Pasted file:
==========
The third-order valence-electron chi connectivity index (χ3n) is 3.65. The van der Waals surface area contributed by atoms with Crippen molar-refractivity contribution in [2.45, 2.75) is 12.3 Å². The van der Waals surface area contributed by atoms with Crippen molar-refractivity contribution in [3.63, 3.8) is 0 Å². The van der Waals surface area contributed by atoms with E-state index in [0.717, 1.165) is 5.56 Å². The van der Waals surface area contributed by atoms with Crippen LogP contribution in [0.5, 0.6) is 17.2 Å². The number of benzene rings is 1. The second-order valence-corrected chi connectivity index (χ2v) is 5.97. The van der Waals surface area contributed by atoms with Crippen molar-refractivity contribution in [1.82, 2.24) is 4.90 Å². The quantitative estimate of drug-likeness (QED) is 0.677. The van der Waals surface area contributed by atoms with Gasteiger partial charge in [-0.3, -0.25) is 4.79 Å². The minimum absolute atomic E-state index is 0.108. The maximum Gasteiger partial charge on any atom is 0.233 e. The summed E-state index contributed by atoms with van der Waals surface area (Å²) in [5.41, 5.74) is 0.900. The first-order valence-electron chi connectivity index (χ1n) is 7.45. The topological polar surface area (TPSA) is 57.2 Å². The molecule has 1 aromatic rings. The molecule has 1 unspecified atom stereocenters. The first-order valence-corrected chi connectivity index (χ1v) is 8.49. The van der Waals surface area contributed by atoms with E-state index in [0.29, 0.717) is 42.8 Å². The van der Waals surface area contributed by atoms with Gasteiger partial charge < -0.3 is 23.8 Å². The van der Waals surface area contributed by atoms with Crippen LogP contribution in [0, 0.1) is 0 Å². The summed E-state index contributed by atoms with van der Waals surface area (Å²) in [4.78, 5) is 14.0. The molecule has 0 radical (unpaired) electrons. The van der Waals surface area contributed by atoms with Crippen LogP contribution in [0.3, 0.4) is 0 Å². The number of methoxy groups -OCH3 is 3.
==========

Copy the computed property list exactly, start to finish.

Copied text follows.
The third-order valence-electron chi connectivity index (χ3n) is 3.65. The van der Waals surface area contributed by atoms with Crippen molar-refractivity contribution in [2.45, 2.75) is 12.3 Å². The van der Waals surface area contributed by atoms with Crippen molar-refractivity contribution in [3.63, 3.8) is 0 Å². The van der Waals surface area contributed by atoms with E-state index in [0.717, 1.165) is 5.56 Å². The van der Waals surface area contributed by atoms with Crippen LogP contribution in [0.5, 0.6) is 17.2 Å². The number of benzene rings is 1. The second-order valence-corrected chi connectivity index (χ2v) is 5.97. The van der Waals surface area contributed by atoms with Crippen molar-refractivity contribution in [1.82, 2.24) is 4.90 Å². The quantitative estimate of drug-likeness (QED) is 0.677. The van der Waals surface area contributed by atoms with Gasteiger partial charge in [-0.3, -0.25) is 4.79 Å². The minimum absolute atomic E-state index is 0.108. The maximum Gasteiger partial charge on any atom is 0.233 e. The summed E-state index contributed by atoms with van der Waals surface area (Å²) in [5.41, 5.74) is 0.900. The first-order valence-electron chi connectivity index (χ1n) is 7.45. The topological polar surface area (TPSA) is 57.2 Å². The molecule has 1 aromatic rings. The molecule has 1 unspecified atom stereocenters. The first-order valence-corrected chi connectivity index (χ1v) is 8.49. The van der Waals surface area contributed by atoms with E-state index in [0.29, 0.717) is 42.8 Å². The van der Waals surface area contributed by atoms with Gasteiger partial charge < -0.3 is 23.8 Å². The van der Waals surface area contributed by atoms with Crippen LogP contribution in [0, 0.1) is 0 Å². The summed E-state index contributed by atoms with van der Waals surface area (Å²) in [4.78, 5) is 14.0. The molecule has 0 radical (unpaired) electrons. The van der Waals surface area contributed by atoms with Crippen LogP contribution in [0.3, 0.4) is 0 Å². The number of methoxy groups -OCH3 is 3.